At the beginning of the novel, everyone is excited over the arrival of Mr. Bingley and when everyone first catches a glimpse of him along with his sisters Caroline, Mrs. Hurst and her husband Mr. Hurst, they notice another handsome lad, Mr. Darcy. Everyone was bewitched by his fortune and his looks, but as the ball continued they reassessed their opinions and dismissed Mr. Darcy as the pretentious and discourteous man they have ever known. Since, unlike Mr. Bingley, Darcy had shown no interest or attraction in any of the ladies at the ball, as he alienated himself from everyone except for the Bingley’s and Mr. and Mrs. Hurst. Bear in mind that it was customarily expected of Mr. Darcy to be well-mannered enough to converse or dance with others to be considered a proper gentleman of society. Moreover, he loses Elizabeth’s good opinion after he snubs her at the dance.
Wickham, on the other hand, makes an impressionable first introduction onto Elizabeth. He is introduced as a soldier of the British Army unit staying at Meryton and he comes across as easygoing, friendly, and charismatic according to the Bennet sisters. Elizabeth had found him especi...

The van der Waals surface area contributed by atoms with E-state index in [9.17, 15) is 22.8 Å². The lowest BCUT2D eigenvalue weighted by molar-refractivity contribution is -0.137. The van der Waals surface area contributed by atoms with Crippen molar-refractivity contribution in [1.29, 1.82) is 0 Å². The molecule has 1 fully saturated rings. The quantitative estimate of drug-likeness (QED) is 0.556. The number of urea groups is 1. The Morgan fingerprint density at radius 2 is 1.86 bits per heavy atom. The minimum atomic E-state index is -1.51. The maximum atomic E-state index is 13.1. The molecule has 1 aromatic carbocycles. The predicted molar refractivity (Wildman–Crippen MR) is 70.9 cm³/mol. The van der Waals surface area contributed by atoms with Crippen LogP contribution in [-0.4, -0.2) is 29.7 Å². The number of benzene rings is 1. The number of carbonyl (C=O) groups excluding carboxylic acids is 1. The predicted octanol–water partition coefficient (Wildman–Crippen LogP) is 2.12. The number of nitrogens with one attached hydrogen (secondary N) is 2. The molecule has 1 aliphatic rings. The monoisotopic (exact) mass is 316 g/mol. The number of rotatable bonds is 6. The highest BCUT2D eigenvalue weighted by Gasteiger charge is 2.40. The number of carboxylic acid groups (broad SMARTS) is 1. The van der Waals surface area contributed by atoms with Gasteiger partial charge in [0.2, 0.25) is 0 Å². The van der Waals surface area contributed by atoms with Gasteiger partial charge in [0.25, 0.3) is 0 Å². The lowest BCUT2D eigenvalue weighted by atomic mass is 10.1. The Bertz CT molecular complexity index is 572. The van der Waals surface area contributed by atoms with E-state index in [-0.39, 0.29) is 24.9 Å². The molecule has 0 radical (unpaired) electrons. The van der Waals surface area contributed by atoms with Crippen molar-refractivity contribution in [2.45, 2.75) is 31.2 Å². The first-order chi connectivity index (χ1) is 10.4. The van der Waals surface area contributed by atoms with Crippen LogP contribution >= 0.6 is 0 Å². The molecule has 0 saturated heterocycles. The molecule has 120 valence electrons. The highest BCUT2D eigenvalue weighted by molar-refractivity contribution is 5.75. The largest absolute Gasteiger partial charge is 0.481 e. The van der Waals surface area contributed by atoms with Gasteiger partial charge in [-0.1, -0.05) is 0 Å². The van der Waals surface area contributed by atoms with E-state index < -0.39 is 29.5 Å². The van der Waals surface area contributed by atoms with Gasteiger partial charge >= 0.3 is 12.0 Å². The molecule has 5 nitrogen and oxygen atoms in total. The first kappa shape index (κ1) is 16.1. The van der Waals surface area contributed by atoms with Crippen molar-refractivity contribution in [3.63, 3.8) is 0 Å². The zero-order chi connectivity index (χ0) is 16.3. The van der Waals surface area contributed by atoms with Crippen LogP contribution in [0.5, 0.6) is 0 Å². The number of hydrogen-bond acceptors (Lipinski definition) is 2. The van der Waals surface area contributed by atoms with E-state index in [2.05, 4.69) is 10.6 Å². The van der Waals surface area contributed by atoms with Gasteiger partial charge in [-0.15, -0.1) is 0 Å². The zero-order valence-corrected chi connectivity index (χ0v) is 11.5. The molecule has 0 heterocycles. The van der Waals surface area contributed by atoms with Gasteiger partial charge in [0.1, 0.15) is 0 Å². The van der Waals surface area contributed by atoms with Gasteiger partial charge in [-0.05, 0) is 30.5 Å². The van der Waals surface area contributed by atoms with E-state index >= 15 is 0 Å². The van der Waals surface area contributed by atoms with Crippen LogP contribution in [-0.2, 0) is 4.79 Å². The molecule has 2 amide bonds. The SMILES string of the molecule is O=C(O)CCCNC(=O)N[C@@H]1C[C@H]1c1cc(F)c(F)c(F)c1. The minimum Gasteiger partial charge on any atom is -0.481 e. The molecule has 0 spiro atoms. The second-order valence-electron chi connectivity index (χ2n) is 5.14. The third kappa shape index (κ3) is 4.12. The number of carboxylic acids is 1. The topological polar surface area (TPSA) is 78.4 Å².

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...o Elizabeth at Hunsford, it’s a very climatic moment in the novel.
It was a moment in which both Elizabeth and Darcy are able to reveal what their misconception were about each other and be brutally honest for the first time. He reveals his consciousness over Elizabeth being lower in status and how her family’s behavior delayed him from proposing any sooner. Naturally, Elizabeth is offended since she has great respect for herself and her family and so her pride begins to take over and Darcy’s proposal turns into a disastrous mess. Afterwards, when they cooled off Darcy goes off to find Elizabeth to hand her a letter of his defense that will be the falling action of the novel.
In Darcy’s letter, not only does Darcy apologizes and explains he’s reasons for disrupting an engagement between Jane and Bingley, he also justifies his stance and rebut Wickham’s accusation.
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